In trout fishing, or all fishing for that matter, size matters. Most of us want to catch the largest trout possible in the water we are fishing. In a small stream it might be a 12” trout or a 20” trout in a productive tailwater like the Missouri or the South Fork of the Snake.
Having fished most of my life (almost 60 years, wow!), I’ve come to believe that the opportunities today to catch a real trophy sized trout are as good as they ever were. My reasoning is that years ago, whenever a large trout was landed it most likely ended up in a creel.
Today a trout that reaches massive proportions most likely has had plenty encounters with anglers and has probably been caught and released before. Here are some thoughts about how to increase your chances to catch bigger trout on heavily fished public waters.Large Cutthroat Trout with magnificent color.
Super Hatches! Understanding what trout eat is an essential ingredient to catch large trout.
I. Be realistic. I’ve actually had people call me on the phone and say they want to come to the Henry’s Fork in the middle of July and catch large trout on dry flies with no other people around. That’s not likely to happen.
II. If there are a lot of other anglers on the water, chances are the fishing is good. Your challenge is to do it better than the other anglers. When floating, for example, there is water that is virtually impossible to get a good drift by casting from a boat. Stop, get out and wade back up so that you can get a good, drag-free float in those places.
III. Good timing can make the difference. Instead to planning your trip in June when everyone else is planning theirs, try late April or early May before the runoff starts or October or early November. If the weather is unusually hot in the summer, try getting on the water at daylight when the weather is cool.
IV. Don’t always believe that to catch big trout you need to use a big fly. In heavily fished water trout learn to ignore the big stuff. Instead of using a size 12 nymph, try a size 18. Instead of a size 2 streamer, use a size 8.
The Author with a gorgeous Rainbow Trout.
V. Large trout are not forgiving of mistakes. Do whatever possible to make a natural presentation whether you’re fishing dries, nymphs, streamers or wet flies. Use the right terminal tackle. You might want to use a long leader along with an extra long supple tippet if you’re fishing small dries or nymphs to big finicky spring creek trout or a short leader with a heavier, stiffer tippet for streamers. I don’t like heavily weighted nymphs or streamers because they are nasty to cast and they don’t look right in the water. Instead, try a sinking leader for nymphs or a sink tip for streamers. There are many different sink rates available to cover any situation you might encounter.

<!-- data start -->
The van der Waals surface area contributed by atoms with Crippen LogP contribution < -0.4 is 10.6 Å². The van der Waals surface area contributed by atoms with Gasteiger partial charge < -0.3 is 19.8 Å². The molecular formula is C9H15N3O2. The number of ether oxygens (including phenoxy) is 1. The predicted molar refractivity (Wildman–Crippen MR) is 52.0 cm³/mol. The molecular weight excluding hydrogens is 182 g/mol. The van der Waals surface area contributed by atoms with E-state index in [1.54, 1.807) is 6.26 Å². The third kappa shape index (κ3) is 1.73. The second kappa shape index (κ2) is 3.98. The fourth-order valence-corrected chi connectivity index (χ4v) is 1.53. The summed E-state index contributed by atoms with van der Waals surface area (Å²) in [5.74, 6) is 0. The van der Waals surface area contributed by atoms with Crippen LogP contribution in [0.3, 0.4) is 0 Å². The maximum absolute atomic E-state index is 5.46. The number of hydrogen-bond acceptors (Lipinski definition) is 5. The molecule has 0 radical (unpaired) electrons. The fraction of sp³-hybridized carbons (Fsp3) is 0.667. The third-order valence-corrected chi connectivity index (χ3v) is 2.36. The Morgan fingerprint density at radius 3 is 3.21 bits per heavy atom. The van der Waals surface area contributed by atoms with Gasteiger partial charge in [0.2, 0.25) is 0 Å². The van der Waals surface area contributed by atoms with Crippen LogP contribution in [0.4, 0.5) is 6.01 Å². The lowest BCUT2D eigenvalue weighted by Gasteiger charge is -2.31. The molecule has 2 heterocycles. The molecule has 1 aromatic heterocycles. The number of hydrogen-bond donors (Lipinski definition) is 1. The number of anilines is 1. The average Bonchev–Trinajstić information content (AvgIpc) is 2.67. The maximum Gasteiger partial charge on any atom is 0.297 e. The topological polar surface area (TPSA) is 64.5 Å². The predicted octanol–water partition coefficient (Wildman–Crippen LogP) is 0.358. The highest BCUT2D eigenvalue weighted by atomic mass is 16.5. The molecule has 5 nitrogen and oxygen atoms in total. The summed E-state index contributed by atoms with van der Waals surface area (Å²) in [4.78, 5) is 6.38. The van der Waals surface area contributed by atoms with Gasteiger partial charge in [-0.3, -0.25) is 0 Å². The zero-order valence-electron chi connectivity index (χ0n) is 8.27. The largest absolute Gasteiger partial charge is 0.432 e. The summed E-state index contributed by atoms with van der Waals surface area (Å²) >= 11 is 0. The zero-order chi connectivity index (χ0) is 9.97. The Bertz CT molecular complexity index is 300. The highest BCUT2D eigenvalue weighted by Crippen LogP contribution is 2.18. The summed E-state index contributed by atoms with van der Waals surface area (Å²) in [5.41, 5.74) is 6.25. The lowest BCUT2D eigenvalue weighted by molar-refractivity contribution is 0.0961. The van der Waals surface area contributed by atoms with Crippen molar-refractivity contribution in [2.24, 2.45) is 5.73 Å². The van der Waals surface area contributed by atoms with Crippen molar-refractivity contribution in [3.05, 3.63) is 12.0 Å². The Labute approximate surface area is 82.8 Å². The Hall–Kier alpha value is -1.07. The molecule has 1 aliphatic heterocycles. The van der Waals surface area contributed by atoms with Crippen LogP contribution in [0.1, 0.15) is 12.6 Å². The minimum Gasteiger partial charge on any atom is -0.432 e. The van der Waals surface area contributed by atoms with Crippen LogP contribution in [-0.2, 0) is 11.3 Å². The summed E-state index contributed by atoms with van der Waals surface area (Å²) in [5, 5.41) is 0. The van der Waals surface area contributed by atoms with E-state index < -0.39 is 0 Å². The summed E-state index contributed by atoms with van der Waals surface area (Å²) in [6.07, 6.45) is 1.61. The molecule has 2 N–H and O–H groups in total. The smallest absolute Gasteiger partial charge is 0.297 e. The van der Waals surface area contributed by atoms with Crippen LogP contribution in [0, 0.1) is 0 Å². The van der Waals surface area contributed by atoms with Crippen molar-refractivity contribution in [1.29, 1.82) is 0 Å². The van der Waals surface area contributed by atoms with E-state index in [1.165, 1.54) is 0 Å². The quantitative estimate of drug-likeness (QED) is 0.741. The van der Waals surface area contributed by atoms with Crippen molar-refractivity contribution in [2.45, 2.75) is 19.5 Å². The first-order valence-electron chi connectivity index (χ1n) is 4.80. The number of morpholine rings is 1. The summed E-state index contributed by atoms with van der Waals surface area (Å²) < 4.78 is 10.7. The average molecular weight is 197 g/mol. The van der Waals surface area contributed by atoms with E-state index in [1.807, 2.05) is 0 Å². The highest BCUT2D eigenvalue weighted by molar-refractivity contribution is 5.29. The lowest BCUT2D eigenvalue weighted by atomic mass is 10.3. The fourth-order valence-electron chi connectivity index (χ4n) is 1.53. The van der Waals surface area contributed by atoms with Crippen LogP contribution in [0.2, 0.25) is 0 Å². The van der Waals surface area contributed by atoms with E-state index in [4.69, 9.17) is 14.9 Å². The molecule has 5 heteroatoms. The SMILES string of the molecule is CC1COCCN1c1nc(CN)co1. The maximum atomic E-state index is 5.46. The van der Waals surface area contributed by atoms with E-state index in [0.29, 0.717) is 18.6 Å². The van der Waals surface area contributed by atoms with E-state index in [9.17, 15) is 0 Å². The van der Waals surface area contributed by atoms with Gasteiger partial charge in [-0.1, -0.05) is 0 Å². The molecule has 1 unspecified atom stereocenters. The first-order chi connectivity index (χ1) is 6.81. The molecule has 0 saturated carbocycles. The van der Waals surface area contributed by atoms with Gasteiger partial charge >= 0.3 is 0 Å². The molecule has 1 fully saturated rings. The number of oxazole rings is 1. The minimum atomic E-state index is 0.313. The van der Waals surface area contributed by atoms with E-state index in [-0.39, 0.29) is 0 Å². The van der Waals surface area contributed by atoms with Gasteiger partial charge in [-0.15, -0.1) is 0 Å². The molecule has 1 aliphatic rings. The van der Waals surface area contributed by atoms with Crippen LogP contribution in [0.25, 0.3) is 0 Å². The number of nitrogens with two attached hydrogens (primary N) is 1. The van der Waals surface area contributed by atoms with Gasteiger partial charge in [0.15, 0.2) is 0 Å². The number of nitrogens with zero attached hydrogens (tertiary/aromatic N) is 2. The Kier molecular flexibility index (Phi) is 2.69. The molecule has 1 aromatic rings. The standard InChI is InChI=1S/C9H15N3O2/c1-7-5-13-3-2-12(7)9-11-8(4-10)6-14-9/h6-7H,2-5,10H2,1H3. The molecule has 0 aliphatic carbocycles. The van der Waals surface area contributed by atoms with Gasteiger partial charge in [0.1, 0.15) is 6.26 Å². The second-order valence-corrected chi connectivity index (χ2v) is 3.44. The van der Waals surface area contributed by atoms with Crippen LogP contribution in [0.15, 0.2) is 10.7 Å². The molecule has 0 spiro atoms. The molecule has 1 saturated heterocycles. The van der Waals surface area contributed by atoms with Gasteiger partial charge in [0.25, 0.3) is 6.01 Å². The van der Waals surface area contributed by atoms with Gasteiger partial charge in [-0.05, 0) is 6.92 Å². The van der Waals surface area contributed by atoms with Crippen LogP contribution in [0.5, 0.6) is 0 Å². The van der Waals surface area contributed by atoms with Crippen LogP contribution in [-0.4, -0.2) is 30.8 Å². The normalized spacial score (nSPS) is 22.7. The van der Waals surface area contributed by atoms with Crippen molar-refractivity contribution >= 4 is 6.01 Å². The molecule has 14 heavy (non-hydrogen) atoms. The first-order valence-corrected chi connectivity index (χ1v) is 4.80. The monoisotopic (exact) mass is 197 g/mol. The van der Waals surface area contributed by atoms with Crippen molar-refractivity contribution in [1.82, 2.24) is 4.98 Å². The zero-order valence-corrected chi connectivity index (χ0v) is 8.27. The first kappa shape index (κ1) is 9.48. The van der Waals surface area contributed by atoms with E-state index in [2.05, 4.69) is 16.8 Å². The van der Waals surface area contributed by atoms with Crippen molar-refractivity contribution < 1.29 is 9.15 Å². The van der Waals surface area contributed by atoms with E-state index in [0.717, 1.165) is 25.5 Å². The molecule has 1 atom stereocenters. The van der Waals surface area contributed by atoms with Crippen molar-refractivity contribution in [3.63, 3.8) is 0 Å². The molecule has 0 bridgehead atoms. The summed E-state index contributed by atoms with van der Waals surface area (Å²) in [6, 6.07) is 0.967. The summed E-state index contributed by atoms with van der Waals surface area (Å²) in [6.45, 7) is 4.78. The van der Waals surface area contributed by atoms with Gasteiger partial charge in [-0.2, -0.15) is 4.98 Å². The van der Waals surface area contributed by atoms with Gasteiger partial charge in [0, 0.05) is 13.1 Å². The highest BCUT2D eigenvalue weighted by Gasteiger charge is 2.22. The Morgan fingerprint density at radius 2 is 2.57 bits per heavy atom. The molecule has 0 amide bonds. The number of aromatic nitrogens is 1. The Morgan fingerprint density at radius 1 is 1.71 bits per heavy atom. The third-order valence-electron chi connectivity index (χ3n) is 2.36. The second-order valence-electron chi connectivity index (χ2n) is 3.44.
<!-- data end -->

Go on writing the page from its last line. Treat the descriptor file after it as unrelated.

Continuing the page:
VI. Understanding what trout eat is an essential ingredient to catch large trout. I call these the “super hatches.” This would include the Mother’s Day Caddis, Salmonfly and Golden Stone, Green, Brown, and Gray Drake, Grasshoppers, etc. Large trout feed where the most food is available. Don’t expect a lunker to be looking at the surface if there isn’t something substantial on the water. The only time I’ve taken large trout on dry flies in the Box Canyon, for example, was during the Salmonfly or Golden Stone hatch.
VII. Use the trout’s spawning urge to your advantage. This doesn’t mean fishing over redds. Large trout become more aggressive prior to and during the spawning season. You can catch them in the runs and pools where they take a break from spawning. Browns and Brook trout spawn in the fall while Rainbows and Cutthroat spawn in the spring.
VIII. Focus on waters that produce large trout and are managed for quality. Most spring creeks and tailwaters are productive because they are rich in food and the water temperature stays within the trout’s comfort range on a year round basis.
IX. If you don’t care whether you fish moving water, concentrate on lakes. Trout in lakes normally grow much faster and larger than in rivers and streams.
X. Take care of the resource. Most quality waters that produce large trout are under constant threats from habitat degradation. Get involved with local and national conservation organizations. Stay educated, write letters and emails, make phone calls, and contribute whatever you can. Large wild trout don’t just happen.